Should Insurers Be Sued For Bad Faith For Drafting Hard-To-Decipher Policies?

Last week I posted about Harvard 3L Chris Robertson’s post regarding ambiguity in insurance contracts.  I didn’t buy his analysis that insurers intentionally make them vague as a form of consumer deception. When you’re up against a rule, as insurers are, that ambiguities will be decided against you, what sense does it make to place them in your policies intentionally?  That’s like me throwing a punch at Superman.  If I connect, all I do is break my hand.   

Now Chris has a Part II out, about which he was kind enough to e-mail me earlier this week, so I took a read.   Regrettably, I also fail to buy this post, but the thing I buy the least is the argument that ambiguities are present in insurance policies because insurers left them ambiguous when they couldn’t get their harsher terms past state regulators, who have to approve the language of insurance contracts sold in the state.  In almost every coverage dispute I can think of, the ambiguity did not stem from any differences between the way the clause read in one state as opposed to another.

There simply are limits to human expression, especially when you have lawyers billing by the hour going over a policy trying to find ambiguity any way they can.  I do this myself.  When I represent policyholders and make an ambiguity argument, what I need to do is present an interpretation that is reasonable in the totality of the policy and contradicts the insurer’s interpretation. To win, my interpretation doesn’t have to be better or even as good.  It just has to be reasonable.  Then there is ambiguity, and it is decided against the drafter.  What I see being found ambiguous are terms that are standard terms. I’m open to other evidence, but I simply have not seen it.   

As far as things I don’t buy about the post, in a very close second place is the concept that the tort of bad faith should be extended to drafting of policies, because insurers know consumers may think they are covered but they really are not.  This has some resemblance to the doctrine of reasonable expectations, which in the insurance coverage field has pretty much been bounced around like a Bobo doll.  Instead of this reasonable expectations standard, courts say policies have some objectively reasonable meaning whether you read them or not, or whether you understand them or not.  What, now bad faith is going to be extended to some undocumented, subjective belief people may have?  What if they haven’t thought about it at all, does that mean the insurer acted in good faith, bad faith or in-between faith?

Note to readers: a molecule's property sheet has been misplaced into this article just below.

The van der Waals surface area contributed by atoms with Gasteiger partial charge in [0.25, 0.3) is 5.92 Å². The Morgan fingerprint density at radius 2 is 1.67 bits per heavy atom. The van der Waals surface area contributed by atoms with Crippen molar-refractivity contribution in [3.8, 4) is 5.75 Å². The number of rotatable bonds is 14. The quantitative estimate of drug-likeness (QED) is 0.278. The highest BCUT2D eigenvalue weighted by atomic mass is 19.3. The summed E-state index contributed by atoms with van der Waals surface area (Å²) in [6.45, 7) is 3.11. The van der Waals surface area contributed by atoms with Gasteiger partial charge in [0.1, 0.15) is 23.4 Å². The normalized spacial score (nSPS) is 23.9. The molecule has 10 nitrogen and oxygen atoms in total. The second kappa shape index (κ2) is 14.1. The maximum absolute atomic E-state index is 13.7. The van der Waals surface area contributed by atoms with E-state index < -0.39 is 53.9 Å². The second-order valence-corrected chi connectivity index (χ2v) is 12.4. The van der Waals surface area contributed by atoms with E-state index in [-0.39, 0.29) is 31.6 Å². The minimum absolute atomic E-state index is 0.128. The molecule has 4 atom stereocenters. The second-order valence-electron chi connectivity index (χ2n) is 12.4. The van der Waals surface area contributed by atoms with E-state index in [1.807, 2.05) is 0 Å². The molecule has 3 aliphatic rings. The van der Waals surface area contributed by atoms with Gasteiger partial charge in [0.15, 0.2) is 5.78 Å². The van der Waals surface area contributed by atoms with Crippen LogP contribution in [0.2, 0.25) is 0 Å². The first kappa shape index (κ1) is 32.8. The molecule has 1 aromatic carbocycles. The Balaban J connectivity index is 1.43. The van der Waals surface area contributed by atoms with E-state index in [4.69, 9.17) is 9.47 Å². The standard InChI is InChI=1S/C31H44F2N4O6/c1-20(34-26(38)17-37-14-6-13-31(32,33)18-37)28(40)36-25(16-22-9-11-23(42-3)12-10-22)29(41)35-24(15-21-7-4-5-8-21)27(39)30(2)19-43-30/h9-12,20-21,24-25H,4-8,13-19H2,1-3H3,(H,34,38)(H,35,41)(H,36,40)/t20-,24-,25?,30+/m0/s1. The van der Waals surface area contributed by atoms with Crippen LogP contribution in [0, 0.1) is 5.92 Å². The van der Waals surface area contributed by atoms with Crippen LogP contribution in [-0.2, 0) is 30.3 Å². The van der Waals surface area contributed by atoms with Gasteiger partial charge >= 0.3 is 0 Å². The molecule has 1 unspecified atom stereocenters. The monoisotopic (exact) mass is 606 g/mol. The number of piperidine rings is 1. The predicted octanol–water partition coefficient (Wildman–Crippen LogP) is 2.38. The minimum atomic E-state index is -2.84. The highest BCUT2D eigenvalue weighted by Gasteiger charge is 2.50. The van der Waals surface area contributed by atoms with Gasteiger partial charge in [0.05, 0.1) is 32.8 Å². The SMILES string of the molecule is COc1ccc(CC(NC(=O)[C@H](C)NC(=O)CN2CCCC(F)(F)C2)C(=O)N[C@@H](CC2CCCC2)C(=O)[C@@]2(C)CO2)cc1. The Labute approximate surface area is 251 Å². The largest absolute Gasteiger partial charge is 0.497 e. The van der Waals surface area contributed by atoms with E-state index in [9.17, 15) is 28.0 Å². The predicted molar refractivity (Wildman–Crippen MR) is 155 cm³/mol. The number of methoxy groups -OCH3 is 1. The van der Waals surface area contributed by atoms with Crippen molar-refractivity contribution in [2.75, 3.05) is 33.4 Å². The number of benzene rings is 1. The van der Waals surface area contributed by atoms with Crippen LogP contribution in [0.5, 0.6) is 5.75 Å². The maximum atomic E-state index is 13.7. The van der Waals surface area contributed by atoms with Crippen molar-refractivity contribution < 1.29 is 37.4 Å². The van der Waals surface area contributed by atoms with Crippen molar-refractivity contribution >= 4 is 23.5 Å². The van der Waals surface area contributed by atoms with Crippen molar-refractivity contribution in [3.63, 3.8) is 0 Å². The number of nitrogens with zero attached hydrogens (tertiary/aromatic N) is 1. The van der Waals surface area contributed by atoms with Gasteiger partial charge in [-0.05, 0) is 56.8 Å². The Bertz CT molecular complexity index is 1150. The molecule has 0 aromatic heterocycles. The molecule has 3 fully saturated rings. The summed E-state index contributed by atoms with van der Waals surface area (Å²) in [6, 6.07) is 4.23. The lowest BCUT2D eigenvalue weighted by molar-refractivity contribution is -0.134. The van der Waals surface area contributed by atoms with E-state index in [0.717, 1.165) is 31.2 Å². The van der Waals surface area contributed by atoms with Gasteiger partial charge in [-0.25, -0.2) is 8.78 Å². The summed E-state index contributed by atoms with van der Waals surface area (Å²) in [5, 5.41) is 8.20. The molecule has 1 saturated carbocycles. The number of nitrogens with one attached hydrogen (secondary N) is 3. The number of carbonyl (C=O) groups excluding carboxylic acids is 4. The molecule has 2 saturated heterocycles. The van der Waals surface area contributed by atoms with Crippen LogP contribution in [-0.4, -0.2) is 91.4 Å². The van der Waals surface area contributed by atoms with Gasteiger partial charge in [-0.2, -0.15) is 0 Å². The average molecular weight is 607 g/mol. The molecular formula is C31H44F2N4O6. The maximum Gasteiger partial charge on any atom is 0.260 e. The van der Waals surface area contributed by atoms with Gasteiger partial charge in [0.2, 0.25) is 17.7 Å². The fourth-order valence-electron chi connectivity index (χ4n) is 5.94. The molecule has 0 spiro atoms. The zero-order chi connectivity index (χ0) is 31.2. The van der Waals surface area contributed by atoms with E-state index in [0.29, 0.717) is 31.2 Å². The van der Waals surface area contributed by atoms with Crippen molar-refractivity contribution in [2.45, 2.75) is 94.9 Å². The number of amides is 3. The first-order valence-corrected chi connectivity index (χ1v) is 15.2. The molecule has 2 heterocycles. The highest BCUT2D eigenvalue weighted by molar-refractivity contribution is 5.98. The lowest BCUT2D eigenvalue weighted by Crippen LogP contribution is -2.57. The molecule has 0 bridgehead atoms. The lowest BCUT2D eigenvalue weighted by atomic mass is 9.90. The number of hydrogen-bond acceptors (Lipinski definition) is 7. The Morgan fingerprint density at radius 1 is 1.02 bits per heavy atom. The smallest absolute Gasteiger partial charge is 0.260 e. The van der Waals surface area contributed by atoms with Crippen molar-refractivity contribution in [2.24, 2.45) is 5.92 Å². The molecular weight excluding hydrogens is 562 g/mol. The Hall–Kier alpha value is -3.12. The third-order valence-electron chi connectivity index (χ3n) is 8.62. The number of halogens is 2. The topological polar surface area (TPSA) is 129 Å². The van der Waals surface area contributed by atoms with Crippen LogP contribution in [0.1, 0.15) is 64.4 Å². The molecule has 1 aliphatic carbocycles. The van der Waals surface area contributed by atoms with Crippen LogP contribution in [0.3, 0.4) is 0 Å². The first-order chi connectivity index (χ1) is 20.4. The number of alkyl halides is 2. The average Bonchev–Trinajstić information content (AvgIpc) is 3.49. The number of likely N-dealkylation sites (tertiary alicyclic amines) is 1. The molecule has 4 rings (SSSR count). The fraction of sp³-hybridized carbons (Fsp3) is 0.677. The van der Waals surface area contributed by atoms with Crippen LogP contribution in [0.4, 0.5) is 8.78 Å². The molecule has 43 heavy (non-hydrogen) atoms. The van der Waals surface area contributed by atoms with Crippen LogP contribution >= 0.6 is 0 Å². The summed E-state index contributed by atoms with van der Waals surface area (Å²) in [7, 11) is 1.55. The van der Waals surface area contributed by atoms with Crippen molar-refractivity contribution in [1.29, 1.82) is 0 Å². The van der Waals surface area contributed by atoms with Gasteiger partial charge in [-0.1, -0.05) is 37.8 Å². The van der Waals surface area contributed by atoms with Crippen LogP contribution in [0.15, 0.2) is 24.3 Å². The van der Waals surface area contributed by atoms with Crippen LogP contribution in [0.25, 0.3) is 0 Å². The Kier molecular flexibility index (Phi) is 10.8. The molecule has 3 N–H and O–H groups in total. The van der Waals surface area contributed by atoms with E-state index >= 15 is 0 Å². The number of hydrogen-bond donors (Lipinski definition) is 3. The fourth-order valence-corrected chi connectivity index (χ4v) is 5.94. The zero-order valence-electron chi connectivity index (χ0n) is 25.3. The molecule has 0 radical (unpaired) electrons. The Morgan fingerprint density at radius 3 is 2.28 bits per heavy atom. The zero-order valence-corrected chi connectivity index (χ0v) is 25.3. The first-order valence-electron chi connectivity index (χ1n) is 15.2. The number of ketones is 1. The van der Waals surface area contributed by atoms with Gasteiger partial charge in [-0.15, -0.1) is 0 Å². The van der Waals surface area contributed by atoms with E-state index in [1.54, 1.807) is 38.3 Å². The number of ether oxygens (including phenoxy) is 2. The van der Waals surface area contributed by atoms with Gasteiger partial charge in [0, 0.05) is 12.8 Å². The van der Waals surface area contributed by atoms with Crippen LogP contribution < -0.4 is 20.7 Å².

Filed under Bad Faith, Liability Policies

9 Responses to Should Insurers Be Sued For Bad Faith For Drafting Hard-To-Decipher Policies?

  1. David: While I agree with your logic, and the basis of your arguement, I have noticed a very distrubing trend among insurers, which is to disguise overt exclusions in innocuous endorsements. I have found three examples in the last several weeks. It’s to the point where you have to read every endorsement, irrespective of it’s title. That is sneaky! Chris is onto something, carriers are dumb like a fox.
    I would be happy to provide you examples if you wish. Keep up the excellent work.
    Insurance Mike

  2. Mike, thanks for the thoughtful comment. As you point out, from the policyholder’s standpoint, there are a lot of pitfalls in policies. Endorsements get added for all kinds of things, some of them obvious like mold, but some the implications are not so obvious, even if the policyholder bothers to read them. Sometimes endorsements even confuse insurers — I had one case where a securities plaintiff I represented won at trial, which gave him the right as a judgment creditor to sue on the broker’s errors and omissions policy. I had been pointing out for months that the insurer’s interpretation of the policy was flat out wrong because they themselves did not read to the last page, where a specially negotiated endorsement had removed what amounted to an exclusion. Imagine their surprise when they finally read it. They gambled we would not prevail at the underlying trial, but we did, so they finally had to pay up.
    I would welcome your further thoughts on this issue, if you have time send them to me in an e-mail with examples and I’ll publish them in another post, it will get more attention than posting them in another comment.

  3. David: